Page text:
The Wrong Man (1956) Alfred Hitchcock experiments with documentary realism, adapting The True Story of Christopher Emmanuel Balestrero by Maxwell Anderson. Henry Fonda plays the everyman, accused of multiple armed robberies, and Vera Miles plays his emotionally troubled wife, as the full repercussions of false accusations split their marriage apart. The noir streets of Jackson Heights caught by cinematographer Robert Burks are reminiscent of Jules Dassin’s Night and the City (1950). The terror and trauma come directly from Hitchcock’s own memory of his father putting him in a police cell when he was six years old, saying “This is what we do to naughty boys.” Hitchcock said, “I have, ever since, gone to any length to avoid arrest and confinement.”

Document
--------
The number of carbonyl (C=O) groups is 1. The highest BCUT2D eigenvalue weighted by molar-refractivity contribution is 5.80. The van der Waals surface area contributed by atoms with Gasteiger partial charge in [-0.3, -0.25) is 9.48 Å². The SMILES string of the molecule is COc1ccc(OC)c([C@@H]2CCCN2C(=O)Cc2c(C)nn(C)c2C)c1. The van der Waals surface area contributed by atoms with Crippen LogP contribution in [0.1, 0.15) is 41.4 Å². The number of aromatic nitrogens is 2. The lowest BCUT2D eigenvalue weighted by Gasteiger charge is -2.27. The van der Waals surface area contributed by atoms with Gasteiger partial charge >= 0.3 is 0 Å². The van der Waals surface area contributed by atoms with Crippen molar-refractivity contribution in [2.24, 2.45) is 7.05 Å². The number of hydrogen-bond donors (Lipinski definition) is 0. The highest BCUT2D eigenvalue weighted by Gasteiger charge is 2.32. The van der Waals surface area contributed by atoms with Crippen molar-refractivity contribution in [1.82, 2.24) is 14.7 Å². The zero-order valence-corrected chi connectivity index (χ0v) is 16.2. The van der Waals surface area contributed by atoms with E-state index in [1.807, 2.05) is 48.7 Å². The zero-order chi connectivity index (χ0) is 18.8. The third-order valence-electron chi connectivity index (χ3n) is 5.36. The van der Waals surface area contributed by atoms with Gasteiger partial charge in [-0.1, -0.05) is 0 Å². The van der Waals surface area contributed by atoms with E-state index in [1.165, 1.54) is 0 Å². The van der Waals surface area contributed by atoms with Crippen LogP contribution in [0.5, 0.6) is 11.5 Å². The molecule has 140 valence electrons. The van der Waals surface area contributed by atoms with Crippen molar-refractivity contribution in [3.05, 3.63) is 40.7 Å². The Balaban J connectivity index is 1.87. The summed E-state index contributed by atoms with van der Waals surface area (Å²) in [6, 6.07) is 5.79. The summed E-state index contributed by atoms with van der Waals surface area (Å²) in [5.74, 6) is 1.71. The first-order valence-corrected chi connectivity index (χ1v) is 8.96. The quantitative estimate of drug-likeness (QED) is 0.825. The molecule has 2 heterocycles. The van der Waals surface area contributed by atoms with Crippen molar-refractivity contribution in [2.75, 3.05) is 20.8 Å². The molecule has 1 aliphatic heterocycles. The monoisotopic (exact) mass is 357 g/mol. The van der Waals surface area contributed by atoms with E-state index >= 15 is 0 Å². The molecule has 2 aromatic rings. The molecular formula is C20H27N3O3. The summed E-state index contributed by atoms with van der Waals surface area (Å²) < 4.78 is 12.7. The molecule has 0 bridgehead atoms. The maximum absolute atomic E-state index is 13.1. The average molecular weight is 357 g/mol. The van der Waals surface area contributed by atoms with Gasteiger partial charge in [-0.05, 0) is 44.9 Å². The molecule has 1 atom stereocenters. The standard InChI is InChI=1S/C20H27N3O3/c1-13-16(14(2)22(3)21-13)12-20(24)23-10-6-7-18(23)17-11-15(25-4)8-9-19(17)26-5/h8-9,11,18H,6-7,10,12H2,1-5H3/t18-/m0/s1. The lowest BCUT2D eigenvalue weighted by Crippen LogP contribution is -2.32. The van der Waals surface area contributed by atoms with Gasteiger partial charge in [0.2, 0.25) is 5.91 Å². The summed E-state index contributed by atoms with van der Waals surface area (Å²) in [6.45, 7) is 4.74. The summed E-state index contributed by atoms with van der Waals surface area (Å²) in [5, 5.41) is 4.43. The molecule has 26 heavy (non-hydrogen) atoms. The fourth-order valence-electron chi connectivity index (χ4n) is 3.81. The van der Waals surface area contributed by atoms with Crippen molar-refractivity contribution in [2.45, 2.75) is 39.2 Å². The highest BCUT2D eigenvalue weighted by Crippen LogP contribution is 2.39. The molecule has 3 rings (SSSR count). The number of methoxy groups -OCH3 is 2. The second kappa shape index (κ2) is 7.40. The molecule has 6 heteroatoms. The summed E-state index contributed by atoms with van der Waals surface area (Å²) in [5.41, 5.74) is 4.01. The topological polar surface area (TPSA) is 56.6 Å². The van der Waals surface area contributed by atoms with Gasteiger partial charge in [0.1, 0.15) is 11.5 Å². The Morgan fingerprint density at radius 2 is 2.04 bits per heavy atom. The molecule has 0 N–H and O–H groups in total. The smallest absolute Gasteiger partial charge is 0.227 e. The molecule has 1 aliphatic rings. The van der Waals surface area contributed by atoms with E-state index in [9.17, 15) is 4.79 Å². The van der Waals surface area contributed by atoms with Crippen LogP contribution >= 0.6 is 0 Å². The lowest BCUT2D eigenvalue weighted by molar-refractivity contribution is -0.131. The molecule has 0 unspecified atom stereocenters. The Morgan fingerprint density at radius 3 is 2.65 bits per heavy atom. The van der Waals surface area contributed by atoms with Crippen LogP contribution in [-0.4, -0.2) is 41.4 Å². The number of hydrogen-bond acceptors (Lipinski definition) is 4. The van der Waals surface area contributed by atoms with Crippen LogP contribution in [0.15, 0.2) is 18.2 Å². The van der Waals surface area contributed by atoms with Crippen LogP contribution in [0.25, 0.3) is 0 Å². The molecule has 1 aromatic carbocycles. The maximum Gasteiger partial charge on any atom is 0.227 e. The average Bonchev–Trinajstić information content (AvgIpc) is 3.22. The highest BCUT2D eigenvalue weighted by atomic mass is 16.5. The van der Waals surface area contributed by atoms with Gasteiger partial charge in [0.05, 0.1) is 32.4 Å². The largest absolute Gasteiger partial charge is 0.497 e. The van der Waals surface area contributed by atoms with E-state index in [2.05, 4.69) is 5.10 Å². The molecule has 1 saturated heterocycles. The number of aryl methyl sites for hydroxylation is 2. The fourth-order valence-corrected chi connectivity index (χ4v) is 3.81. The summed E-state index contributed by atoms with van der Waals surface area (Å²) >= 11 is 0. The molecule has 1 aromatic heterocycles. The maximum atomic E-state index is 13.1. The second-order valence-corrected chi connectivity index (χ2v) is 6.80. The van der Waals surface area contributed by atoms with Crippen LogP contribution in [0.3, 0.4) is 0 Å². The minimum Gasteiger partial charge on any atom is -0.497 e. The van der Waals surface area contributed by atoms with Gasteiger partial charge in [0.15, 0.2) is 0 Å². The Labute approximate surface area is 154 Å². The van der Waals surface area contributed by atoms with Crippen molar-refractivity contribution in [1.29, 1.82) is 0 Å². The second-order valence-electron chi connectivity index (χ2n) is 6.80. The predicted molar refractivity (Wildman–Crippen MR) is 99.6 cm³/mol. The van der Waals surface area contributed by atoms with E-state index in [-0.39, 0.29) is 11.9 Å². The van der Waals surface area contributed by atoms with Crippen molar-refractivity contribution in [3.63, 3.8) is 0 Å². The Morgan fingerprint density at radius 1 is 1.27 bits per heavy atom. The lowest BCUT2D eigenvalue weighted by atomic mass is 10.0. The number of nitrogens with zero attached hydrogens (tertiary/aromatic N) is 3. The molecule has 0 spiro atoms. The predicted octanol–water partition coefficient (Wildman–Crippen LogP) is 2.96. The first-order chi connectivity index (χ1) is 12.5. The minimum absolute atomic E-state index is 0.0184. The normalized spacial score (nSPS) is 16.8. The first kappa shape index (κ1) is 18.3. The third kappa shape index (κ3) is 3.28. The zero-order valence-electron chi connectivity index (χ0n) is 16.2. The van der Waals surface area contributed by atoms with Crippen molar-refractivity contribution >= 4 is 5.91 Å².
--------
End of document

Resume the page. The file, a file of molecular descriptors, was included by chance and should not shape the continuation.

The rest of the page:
Some were picked up for a broken taillight
Or whatever could put a black man in jail
Or a Mexican from Fort Smith
Some of these people smoked pot,
Sold whatever the market allowed,
Lost their temper, shot, or got shot.
Pulled out of a line-up
By a witness, by a victim,
By cops who agree until they do too.
Once incarcerated, there’s more killing
Winding up on death row.
How painless we want their deaths
So whoever’s squeamish about execution
Will sympathize before the drug expires.
Because DNA’s the ultimate proof,
We can feel good about
Whom we kill.
Human brain on a reptilian spine.
Revenge should cure
But there’s never any closure.
[Disposable Poem May 3, 2017]